ranty of quality of the land conveyed, so as to preclude
the grantee from recovering damages for breach of the
warranty.— SaWUe v. Chahnere, 8. C. Iowa, Dec. 21, 1888;
41 N. W. Rep. 80.

281. WARRANTY—Bvidence— Damages. An order

addressed to plaintiff, authorizing him to procure of
the manufacturer a machine for which defendant
agreed to pay, is not a contract with the manufacturer,
it appearing that plaintiff had no authority to make it
for the manufacturer.— Jodbson v. Mott, 8. C. Iowa, Dec.
20,1888;41N. W. Rep. 12.

282. Watbr-ooursss- Diversion of Water— Compen-
sation. On a hearing, under act Conn. 1870, to assess

damages for the withdrawal of water from a stream, a
mill owner may testify as to the profits received from
his mill in a year after the water was withdrawn.— JBor-
ough 0/ Harwalk V. Blanchard, 6, C. Err. Conn., 8ept. 21,
18B8; 16 Atl. Rep. 242.

283. Watbrcoursb- Damages— Bvidence. In an

action for damage by reason of back water and over-
flow, estimates of farmers and neighbors as to the
quantity of water which flowed through the channel is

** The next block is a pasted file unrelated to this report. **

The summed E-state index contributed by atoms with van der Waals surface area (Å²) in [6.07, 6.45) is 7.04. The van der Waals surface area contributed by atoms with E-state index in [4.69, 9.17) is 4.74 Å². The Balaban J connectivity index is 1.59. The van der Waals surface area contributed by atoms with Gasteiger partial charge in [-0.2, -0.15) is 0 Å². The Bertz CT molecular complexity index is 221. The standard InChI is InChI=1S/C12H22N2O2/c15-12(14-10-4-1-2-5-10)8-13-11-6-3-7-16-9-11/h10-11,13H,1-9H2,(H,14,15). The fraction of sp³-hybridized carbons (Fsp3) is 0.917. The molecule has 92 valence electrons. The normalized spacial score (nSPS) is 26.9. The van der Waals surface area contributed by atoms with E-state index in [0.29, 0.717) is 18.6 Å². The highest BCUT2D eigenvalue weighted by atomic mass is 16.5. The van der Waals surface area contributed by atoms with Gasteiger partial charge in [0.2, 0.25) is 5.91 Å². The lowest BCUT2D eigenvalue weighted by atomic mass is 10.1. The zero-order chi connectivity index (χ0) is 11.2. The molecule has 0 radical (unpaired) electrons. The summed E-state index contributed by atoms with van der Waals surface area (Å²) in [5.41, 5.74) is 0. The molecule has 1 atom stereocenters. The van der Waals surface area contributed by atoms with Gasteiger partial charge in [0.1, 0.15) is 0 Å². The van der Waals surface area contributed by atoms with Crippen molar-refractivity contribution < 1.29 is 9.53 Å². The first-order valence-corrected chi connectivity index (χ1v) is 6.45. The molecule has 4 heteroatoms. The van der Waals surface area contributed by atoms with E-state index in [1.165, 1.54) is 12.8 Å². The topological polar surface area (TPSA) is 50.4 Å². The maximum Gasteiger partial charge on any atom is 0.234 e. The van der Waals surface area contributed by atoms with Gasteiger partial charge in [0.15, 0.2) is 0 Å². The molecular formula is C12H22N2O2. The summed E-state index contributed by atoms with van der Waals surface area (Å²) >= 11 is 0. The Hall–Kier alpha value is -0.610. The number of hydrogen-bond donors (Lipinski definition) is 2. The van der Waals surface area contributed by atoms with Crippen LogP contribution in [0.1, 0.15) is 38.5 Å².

admissible.— JVbe. v. C, B. ^ Q, R. Co,, 8. C. Iowa, Dec. 21,
1888;41N. W. Rep. 42.

284. Water and Water- coursbs — Obstruction —

License. A grantee of water privileges, who is

without right to dam up the water so as in any manner
to overflow a certain spring on the premises, cannot
obstruct or affect it injuriously by erecting a dam or
embankment across its outlet.— ^ord v. lMken$t 8. C. Ga.,
Dec. 10, 1888 ; 8 8. E. Rep. 818.

285. WIDOW'S Election. A devise of a life -estate

to the testator's widow does not bar her right to a dis-
tributive share in his realty. — Howard v. Wate<m, 8. C.
Iowa, Dec. 19, 1888; 41 N. W. Rep. 45.

286. Wife's 8eparatb Bstatb. Where a husband,

in good faith, while he is solvent, gives his wife money,
and borrows it of her, giving a mortgage to secure it,
his creditors, whose debts were contracted long after,
cannot charge her with it as garnishee.- BecA; v. lAnooln,
8. C. Iowa, Dec. 22, 1688; 41 N. W. Rep. 61.



287. Wills— Construction. Devise to children after

death of wife held void, where property is left abso-
lutely to yrVLe.—MeCiaUm v. Larchar, N. J. Ct. Chan., Dec.
27, 1888; 16 AU. Rep. 269.

288. Will— Construction. Sdd, under the terms

of the will that three married daughters took the land
to the exclusion of a married daughter who had died
before her mother, the intestate.— iZofrertoon v. Oarrei, 8.
C. Tex., Dec. 21, 1888; 10 8. W. Rep. 96.

289. WILLS— Legatees— Interest. The general rule

is that where no time is flxed by the will for the pay-
ment of a general legacy, interest will begin to accrue
on it at the end of a year from the testator's death. —
2>avi»on v. Bake, 8. C. N. J., Dec. 18, 1888; 16 Atl. Rep. 227.

290. WILLS— Pleading— Attestation. 8ufflciency of

averment of non- attestation of will in suit to set it
aside. — In re BwreU'e Estate, 8. C. CaJ., Dec. 10, 1888; 19
Pac. Rep. 880.

291. WILLS— Construction— Life Estate— Power of Dis-